In general, the testing framework works and I can’t imagine how much effort I would have to put into it to recreate it myself so, kudos to the WordPress team for just producing this. That said, as systems get more complex, it becomes even more important to have a testing framework in your tool belt so, IMHO, more effort should be put into making the framework as easy to use as possible.

Installation and Setup Seems Difficult

The wp-cli scaffolding consists of a few files you’ll need to get the full benefit of the testing framework. It does not include the actual tools or binaries you’ll need. For example, in order to use the framework you need phpunit, and not just any version, but, in our experience, anything higher than 6.5 won’t work. Subversion is also required, so, sudo apt install subversion. I have to believe that these two steps could be encapsulated in a composer.json file but they aren’t, so two additional manual steps are required to get your environment configured.

Initializing the Database Issues

When you install the test scaffolding, it includes a bash script (bin/install-wp-tests.sh) that tries to set up the whole environment, including the database that is used when running the tests. The script, however, could be improved. On more than one occasion I’ve found myself having to manually fiddle with MySQL (deleting tables) and delete all references to WordPress in /tmp/wordpress in order to get the script to run properly. Also, at the end of the script there is a scary MySQL message about including the password on the command line. It can be ignored but there are solutions to minimize this kind of misdirection.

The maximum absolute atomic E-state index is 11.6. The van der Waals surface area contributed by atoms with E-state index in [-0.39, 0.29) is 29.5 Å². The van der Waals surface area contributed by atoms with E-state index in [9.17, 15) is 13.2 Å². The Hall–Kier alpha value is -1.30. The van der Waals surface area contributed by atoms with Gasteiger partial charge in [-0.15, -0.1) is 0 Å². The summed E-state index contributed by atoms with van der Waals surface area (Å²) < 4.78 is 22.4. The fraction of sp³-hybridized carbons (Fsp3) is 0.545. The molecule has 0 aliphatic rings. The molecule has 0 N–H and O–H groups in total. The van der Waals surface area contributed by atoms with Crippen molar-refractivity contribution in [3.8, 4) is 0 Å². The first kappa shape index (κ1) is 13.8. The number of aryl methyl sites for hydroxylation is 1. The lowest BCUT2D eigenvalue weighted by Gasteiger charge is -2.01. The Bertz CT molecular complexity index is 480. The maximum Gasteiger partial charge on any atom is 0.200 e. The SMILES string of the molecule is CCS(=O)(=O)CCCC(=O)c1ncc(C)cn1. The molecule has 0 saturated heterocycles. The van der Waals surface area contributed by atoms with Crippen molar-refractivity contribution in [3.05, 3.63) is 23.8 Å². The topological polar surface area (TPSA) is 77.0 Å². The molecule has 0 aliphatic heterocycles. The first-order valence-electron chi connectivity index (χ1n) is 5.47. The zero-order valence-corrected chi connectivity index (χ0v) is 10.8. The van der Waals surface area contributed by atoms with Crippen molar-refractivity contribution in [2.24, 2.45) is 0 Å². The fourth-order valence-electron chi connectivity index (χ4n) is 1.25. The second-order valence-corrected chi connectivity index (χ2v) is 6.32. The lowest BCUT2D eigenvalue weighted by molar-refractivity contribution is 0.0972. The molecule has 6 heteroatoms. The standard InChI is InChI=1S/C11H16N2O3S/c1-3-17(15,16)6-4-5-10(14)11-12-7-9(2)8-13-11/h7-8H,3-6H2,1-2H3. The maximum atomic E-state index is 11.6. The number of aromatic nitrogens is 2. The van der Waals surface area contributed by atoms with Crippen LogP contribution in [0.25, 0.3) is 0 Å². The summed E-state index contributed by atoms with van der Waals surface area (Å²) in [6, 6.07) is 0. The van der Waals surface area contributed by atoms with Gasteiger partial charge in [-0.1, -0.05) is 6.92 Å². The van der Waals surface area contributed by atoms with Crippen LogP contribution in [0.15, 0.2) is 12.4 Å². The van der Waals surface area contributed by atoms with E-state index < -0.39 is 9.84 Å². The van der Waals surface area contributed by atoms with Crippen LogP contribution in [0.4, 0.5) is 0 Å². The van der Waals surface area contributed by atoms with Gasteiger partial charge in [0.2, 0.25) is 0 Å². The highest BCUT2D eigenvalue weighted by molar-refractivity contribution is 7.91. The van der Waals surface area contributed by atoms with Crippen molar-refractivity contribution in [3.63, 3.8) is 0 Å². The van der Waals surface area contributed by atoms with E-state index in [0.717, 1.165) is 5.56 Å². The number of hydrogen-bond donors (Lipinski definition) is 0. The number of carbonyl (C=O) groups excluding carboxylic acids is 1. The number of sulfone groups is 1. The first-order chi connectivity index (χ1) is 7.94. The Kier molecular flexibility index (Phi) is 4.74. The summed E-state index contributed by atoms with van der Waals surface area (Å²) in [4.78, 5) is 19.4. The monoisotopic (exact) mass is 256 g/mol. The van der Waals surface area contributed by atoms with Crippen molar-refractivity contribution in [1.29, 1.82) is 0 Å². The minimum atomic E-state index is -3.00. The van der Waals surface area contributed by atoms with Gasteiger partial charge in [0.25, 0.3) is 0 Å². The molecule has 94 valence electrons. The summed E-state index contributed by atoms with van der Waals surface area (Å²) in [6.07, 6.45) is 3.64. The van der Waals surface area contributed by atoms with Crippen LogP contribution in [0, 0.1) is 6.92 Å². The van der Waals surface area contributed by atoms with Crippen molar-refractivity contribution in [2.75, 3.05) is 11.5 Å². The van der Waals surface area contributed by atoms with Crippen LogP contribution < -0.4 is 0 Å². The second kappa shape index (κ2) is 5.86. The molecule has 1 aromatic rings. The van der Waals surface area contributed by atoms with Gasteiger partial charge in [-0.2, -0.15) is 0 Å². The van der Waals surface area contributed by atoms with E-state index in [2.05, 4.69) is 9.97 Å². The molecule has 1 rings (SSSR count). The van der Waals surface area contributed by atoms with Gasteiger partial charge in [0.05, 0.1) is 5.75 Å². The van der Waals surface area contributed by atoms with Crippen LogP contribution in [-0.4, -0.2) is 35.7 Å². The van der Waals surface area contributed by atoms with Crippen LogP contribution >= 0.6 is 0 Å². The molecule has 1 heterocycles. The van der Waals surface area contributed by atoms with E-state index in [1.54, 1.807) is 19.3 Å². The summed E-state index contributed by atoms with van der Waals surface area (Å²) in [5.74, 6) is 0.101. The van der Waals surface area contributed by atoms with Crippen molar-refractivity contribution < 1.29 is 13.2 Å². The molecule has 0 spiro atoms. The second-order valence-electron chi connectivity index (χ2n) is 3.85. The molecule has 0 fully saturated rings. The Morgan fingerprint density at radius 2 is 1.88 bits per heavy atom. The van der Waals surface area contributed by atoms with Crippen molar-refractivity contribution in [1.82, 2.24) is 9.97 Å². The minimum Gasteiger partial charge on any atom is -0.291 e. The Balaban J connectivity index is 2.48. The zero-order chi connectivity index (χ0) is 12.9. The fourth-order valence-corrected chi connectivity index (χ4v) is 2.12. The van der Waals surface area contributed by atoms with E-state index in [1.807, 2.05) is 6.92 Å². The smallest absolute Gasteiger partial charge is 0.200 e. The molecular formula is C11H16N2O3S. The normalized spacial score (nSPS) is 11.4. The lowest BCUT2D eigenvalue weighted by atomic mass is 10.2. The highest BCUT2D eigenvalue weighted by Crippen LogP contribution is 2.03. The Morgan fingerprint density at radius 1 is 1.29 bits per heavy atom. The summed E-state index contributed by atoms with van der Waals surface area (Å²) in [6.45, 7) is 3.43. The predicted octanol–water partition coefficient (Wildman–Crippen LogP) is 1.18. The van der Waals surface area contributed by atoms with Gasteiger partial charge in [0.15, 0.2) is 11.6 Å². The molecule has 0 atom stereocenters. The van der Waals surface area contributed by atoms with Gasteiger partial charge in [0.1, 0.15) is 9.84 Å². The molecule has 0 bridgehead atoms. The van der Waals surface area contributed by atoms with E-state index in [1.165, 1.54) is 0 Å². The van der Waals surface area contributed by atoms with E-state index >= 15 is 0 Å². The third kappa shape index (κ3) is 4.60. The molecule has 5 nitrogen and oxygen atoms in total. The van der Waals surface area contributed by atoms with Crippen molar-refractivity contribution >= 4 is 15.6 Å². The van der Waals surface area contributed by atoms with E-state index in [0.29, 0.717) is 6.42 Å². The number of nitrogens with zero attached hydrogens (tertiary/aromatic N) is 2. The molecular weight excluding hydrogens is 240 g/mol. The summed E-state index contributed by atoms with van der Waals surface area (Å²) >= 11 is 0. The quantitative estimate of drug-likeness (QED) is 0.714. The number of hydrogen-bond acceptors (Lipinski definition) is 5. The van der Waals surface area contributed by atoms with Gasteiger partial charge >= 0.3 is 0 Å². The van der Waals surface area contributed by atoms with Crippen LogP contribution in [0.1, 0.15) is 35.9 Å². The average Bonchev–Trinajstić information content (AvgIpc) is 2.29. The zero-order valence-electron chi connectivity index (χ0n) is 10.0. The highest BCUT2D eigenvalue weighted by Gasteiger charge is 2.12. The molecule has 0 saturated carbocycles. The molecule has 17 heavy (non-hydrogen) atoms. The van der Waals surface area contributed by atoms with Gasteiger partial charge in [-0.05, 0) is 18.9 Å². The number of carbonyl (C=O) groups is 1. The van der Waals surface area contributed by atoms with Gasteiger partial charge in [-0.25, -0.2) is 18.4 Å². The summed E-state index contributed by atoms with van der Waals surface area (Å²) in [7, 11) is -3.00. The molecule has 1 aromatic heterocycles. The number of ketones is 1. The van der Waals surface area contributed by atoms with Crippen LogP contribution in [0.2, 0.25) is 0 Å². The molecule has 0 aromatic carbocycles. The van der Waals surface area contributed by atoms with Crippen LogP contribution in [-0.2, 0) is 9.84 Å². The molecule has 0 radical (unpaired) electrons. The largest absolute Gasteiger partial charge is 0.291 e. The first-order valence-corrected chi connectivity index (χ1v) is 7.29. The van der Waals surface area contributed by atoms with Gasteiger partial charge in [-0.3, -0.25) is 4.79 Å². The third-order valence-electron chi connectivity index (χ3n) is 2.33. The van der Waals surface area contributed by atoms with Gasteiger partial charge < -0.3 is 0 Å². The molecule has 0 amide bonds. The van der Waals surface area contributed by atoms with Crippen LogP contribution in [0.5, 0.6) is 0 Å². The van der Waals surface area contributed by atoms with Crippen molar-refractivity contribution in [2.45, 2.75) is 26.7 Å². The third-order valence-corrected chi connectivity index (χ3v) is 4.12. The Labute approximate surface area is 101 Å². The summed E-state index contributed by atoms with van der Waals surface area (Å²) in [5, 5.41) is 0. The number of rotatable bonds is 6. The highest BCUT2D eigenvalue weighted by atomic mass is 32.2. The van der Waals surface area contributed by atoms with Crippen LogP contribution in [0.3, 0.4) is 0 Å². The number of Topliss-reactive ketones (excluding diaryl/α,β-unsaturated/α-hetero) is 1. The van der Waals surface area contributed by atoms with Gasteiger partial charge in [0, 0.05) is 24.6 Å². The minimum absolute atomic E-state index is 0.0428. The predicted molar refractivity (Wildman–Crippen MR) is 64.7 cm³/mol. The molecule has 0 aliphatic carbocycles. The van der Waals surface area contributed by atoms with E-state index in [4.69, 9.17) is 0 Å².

I would start by isolating dependencies as much as possible and including a little more sanity checking and such. Since this is written in bash, I could do it myself, but I have a feeling it should probably be some sort of PHP script, maybe even installable via composer?

There is no Way to Test Plugin Installation

As far as I can tell… the framework doesn’t allow you to test the installation hooks (installation seems to be bypassed during bootstrapping). As (bad) luck would have it, our practice plugin has a very specific requirement that it not proceed under certain circumstances, but we’re unable to automate this test.

Issues with (Vscode and) PHPCS